Tuesday, August 22, 2006

Technical difficulties.

A few weeks ago, while furiously tapping on my keyboard and getting fellow bloggers "riled", which is never my intent but just seems to happen anyway, I suddenly lost my internet connection. After spending an extraordinary amount of time evaluating every possible software issue, I traced the problem to a 4 port Linksys router. The router after 6 years of faithful service is no longer "routing". My better half has the "host" system and my "client" system just piggybacks off her system. Strangely, I have been planning to buy a new router but it just seems that I never have the time. If it's not this it is that. Maybe it is because there are alternative systems available to me like the host computer and the one at work. If these alternatives were not available to me, I would have solved this problem a long time ago. I think there is a lesson in all this. Can't think of what it is, though.


Boo said...

in the spirit of my new found status of being full of it (cool sayings that is):

"most of us are more comfortable with old problems than with new solutions"

roman said...


You may have something there. I think this problem is like a little security blanket. It enhances "purpose" and so contributes in a small way to my sense of "life fulfillment".
Either that or I am just plain lazy and better get of my *ss and get to the nearest BEST BUY store.

Pete's Blog said...


In addition to boo's post I think routers are relatively new technology. They are not "designated" handyman problems like leaking taps.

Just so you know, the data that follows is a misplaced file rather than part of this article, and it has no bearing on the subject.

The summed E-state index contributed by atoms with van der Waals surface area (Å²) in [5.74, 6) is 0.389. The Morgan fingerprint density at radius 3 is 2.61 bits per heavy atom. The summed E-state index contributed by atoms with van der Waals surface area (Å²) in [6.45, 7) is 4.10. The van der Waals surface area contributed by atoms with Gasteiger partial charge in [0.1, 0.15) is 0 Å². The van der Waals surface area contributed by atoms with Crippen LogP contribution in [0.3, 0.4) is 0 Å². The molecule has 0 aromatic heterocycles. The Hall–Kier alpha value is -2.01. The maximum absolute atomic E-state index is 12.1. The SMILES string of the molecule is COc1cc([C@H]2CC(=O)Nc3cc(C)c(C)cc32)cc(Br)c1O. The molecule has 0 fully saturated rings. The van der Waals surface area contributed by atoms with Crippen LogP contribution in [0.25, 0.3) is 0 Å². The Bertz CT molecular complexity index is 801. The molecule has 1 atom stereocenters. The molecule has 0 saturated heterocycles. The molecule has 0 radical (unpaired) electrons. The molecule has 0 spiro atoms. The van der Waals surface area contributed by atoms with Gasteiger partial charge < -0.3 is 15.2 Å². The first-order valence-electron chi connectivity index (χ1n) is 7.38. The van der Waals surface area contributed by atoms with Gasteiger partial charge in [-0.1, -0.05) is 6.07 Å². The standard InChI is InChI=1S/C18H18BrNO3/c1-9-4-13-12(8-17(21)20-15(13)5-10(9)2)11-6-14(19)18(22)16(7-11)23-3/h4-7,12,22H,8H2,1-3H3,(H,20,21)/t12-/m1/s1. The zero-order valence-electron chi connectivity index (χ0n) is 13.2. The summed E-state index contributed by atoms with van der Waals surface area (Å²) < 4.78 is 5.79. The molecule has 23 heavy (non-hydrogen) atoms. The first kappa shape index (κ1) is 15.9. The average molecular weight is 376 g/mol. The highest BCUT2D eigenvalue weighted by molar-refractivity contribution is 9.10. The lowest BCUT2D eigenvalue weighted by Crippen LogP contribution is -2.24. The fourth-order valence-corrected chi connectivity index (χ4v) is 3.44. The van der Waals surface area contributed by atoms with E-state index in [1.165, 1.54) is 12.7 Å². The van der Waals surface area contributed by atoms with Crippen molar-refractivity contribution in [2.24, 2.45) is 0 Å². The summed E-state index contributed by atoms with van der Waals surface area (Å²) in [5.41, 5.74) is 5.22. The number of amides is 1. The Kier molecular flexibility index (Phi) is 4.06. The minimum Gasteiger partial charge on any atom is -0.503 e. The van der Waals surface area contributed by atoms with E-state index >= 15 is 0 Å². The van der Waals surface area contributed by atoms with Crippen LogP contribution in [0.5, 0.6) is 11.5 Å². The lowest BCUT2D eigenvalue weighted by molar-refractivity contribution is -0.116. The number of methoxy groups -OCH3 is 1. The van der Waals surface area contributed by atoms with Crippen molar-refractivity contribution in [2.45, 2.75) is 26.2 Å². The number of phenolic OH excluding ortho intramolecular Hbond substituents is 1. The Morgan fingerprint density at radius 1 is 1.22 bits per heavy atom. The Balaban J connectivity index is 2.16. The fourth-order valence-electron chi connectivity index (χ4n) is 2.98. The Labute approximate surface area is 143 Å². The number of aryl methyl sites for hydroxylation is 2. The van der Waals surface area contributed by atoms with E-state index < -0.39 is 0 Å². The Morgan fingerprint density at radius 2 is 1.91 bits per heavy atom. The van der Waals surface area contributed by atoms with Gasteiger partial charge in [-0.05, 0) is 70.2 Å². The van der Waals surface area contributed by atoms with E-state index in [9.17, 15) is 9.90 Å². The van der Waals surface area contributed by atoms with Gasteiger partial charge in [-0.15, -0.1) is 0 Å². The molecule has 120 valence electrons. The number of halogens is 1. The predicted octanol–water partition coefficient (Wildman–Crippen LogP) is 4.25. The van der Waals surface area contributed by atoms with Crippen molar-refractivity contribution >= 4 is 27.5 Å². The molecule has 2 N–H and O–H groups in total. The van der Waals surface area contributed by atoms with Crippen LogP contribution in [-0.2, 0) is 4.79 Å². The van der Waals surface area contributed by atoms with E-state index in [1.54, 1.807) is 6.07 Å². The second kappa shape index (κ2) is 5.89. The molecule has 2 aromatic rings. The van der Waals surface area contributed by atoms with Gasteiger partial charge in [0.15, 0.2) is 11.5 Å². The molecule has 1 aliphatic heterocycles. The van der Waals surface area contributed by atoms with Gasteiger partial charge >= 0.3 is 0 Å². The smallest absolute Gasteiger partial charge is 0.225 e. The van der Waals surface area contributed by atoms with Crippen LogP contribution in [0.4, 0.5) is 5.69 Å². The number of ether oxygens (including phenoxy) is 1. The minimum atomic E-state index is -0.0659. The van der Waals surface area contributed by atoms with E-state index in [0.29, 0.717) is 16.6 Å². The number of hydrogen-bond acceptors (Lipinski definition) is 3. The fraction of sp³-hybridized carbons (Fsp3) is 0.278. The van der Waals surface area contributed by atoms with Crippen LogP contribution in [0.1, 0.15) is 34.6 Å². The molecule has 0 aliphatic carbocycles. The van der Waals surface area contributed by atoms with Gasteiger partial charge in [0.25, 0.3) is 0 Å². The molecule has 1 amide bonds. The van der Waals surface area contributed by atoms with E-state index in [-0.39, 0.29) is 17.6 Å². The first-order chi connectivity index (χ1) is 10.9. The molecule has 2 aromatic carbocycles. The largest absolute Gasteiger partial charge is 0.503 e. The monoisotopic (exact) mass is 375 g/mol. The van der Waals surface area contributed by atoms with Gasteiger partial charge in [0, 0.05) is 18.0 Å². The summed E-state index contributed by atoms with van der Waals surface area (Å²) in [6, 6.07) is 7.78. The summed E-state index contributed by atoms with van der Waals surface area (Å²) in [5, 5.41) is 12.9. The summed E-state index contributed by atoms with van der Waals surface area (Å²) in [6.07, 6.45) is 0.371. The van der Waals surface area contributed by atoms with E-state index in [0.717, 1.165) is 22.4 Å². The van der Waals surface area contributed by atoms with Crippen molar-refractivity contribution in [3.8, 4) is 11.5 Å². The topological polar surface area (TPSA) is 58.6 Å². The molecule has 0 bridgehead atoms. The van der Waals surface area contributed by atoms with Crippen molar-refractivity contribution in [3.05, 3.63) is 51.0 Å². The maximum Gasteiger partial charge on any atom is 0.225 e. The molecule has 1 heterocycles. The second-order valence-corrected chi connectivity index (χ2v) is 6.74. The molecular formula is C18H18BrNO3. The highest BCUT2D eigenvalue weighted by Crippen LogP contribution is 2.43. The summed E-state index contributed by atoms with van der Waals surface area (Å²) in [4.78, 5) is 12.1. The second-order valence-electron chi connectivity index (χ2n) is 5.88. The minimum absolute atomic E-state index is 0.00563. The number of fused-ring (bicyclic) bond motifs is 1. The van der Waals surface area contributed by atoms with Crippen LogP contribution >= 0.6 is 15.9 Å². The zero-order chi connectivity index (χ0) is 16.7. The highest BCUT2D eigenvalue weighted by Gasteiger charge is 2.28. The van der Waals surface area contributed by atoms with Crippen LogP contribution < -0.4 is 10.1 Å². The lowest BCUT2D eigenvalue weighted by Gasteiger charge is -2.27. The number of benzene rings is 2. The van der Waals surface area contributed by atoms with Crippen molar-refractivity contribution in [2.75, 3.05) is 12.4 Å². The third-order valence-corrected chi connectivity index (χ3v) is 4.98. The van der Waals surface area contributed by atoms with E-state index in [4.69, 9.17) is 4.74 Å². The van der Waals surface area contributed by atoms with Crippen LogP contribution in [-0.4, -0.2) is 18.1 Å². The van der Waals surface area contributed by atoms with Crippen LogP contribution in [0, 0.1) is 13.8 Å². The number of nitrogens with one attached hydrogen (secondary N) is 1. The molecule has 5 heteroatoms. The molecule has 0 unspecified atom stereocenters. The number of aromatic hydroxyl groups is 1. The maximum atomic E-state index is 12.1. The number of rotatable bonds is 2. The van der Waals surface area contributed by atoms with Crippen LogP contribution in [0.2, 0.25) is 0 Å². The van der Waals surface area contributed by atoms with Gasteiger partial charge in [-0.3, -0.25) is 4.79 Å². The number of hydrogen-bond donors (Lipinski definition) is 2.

San Nakji said...

I have no idea what you are talking about. It sounds painful though and so I feel that you should see a doctor immediately.

beatroot said...

What is God's name is a router? And should I get one?

Pete's Blog said...


a router channels/diverts signals from your broadband telephone cable/connection to your computer(s).

A router is basically a broadband modem - outside your computer - unlike the traditional internal narrowband modem.


roman said...

A router is usually used in situations where there are more than one computer that connects to the web via a broadband connection. The benefit is a monthly charge for one connection instead of two or more. This arrangement is only possible if the Internet Service Provider allows it.
A secondary benefit is that it provides an additional level of security by making the connection practically invisible to hackers by providing greater anonymity.

Renegade Eye said...

I appreciate the explanation.